HUNDREDS of Walvis Bay residents jubilated through the streets of all the suburbs of the harbour town yesterday as part of the welcoming ceremony of Namibian Paralympic gold and silver medallist Johanna Benson.
She arrived to dancing and singing residents, old and young, while a parade cars followed her through town to the Kuisebmond Stadium where she was officially given a hero's welcome by the town's mayor, Derek Klazen. The parade was led by drum majorettes and the police brass band.
Benson was also met by Namibia's boxing legend Harry Simon and Agnes Samaria, Namibia's middle-distance Olympian. Simon and Samaria are both from Walvis Bay.
"We welcome back a sensational member of the city of Walvis Bay, and the pride of Namibia," said Klazen as he introduced Benson.
He said that she managed to inspire a nation to believe that anything is possible.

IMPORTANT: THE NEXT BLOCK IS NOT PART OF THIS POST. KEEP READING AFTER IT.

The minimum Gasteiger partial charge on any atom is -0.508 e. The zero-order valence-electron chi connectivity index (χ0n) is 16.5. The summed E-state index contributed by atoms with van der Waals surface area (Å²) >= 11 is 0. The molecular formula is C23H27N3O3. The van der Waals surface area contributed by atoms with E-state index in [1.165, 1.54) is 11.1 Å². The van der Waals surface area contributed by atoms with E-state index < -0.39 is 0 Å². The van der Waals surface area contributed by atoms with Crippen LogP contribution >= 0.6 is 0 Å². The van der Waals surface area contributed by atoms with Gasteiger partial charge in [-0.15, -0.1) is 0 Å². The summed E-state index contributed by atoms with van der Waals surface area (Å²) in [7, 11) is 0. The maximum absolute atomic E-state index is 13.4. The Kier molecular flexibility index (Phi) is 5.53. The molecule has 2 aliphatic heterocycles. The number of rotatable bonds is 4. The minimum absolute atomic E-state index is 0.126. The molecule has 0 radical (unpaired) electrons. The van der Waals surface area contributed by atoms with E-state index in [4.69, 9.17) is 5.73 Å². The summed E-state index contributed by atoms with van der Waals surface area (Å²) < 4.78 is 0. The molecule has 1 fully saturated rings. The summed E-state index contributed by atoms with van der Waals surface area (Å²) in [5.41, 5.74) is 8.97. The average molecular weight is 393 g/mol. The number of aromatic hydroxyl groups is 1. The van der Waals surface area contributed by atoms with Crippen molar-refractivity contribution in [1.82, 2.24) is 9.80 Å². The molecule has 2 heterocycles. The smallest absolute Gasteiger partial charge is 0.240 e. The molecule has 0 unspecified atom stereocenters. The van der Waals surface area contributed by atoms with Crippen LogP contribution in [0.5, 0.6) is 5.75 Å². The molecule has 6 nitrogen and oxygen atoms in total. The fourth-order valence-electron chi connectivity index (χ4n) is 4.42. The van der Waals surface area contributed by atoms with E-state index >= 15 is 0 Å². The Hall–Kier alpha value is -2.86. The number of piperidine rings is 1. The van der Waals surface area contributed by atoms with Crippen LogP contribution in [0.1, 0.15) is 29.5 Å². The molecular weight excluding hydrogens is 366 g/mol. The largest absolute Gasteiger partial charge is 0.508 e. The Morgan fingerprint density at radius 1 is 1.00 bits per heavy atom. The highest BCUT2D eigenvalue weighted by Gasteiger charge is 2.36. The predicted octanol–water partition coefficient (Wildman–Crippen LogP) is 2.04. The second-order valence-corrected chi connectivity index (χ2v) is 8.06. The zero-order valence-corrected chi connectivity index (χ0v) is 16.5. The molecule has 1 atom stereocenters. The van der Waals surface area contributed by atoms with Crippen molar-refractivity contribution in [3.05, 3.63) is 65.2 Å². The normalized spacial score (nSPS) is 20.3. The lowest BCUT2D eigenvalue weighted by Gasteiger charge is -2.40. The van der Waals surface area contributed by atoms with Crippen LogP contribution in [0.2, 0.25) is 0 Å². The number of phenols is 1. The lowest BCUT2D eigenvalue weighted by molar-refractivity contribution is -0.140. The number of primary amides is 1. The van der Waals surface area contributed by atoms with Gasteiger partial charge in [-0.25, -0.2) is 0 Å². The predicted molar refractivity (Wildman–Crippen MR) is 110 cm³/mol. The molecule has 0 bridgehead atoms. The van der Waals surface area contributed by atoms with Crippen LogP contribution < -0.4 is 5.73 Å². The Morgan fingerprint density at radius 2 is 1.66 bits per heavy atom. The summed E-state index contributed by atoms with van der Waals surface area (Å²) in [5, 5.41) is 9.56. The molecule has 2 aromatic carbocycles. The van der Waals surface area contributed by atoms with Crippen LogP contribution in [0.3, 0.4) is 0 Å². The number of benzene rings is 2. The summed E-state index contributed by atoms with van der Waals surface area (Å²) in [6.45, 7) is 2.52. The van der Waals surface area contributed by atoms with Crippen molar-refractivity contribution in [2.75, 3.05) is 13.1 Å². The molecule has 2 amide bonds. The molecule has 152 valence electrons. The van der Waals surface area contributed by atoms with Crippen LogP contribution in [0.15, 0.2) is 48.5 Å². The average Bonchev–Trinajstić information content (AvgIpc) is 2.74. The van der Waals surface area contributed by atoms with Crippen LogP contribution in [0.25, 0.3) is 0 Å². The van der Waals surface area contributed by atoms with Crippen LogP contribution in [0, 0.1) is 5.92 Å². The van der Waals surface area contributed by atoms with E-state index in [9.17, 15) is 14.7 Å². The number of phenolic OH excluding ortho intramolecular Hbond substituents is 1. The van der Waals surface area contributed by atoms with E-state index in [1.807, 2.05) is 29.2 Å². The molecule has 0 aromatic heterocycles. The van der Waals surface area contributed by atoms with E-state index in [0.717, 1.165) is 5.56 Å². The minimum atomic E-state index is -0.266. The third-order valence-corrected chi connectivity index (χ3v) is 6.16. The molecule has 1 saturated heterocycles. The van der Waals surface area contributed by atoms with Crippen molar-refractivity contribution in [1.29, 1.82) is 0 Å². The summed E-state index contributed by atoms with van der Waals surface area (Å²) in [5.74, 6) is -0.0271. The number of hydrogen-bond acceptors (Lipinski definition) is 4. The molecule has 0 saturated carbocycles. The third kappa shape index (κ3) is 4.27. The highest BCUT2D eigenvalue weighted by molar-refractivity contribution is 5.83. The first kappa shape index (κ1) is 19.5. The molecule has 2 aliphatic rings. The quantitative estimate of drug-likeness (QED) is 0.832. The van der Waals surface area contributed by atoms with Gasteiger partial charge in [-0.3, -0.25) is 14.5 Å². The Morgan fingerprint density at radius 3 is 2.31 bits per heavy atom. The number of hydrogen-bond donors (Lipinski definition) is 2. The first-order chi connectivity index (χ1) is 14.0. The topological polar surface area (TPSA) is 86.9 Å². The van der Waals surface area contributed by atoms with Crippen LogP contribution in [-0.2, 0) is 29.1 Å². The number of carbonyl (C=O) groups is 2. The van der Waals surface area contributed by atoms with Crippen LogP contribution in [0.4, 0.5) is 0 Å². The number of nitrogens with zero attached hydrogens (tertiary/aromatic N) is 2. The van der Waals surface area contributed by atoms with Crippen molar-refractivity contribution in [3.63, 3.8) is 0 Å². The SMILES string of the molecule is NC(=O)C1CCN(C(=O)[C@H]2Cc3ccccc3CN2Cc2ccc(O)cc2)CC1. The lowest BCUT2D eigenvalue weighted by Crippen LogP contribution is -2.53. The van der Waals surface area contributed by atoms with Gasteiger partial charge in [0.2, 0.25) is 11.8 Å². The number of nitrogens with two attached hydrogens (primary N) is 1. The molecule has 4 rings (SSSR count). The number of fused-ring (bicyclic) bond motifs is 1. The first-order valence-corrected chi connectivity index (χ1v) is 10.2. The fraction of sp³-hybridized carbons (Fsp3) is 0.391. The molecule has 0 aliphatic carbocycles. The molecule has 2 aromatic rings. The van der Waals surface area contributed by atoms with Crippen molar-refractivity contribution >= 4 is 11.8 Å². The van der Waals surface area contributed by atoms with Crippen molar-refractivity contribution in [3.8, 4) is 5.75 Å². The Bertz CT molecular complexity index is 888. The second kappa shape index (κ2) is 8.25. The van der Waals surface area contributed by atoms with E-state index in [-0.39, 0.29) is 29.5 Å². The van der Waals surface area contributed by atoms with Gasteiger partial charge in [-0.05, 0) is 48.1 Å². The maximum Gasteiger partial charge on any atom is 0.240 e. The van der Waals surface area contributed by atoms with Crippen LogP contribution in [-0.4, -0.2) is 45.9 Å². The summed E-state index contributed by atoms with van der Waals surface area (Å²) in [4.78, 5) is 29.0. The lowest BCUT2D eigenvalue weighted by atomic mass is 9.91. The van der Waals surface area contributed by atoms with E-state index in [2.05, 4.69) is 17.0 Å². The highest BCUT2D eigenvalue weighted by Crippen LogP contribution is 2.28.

"She gave it all for Namibia; and while we cannot give her silver and gold because she already has that, we will definitely name a street after Johanna Benson," he assured.
Director of Sport Vetumbuavi Veii said although Johanna was a "disabled child"; she managed to "unite a nation through her achievements".
"This is what sport is about. To unite. Africans need to learn not to hide away their children with disabilities because they think it is a taboo. Bring them out. Disability does not mean inability. God has given us all unique characteristics," he said.
He reiterated the government's commitment to reward Benson with N$100 000 for her gold medal, N$70 000 for the silver medal, and a house of her choice in Walvis Bay.
"President Hifikepunye Pohamba asked what we can do for her, and I said let's give her a house, and he said 'That's a good idea'. Now government will give her a house anywhere in Walvis Bay," said Veii.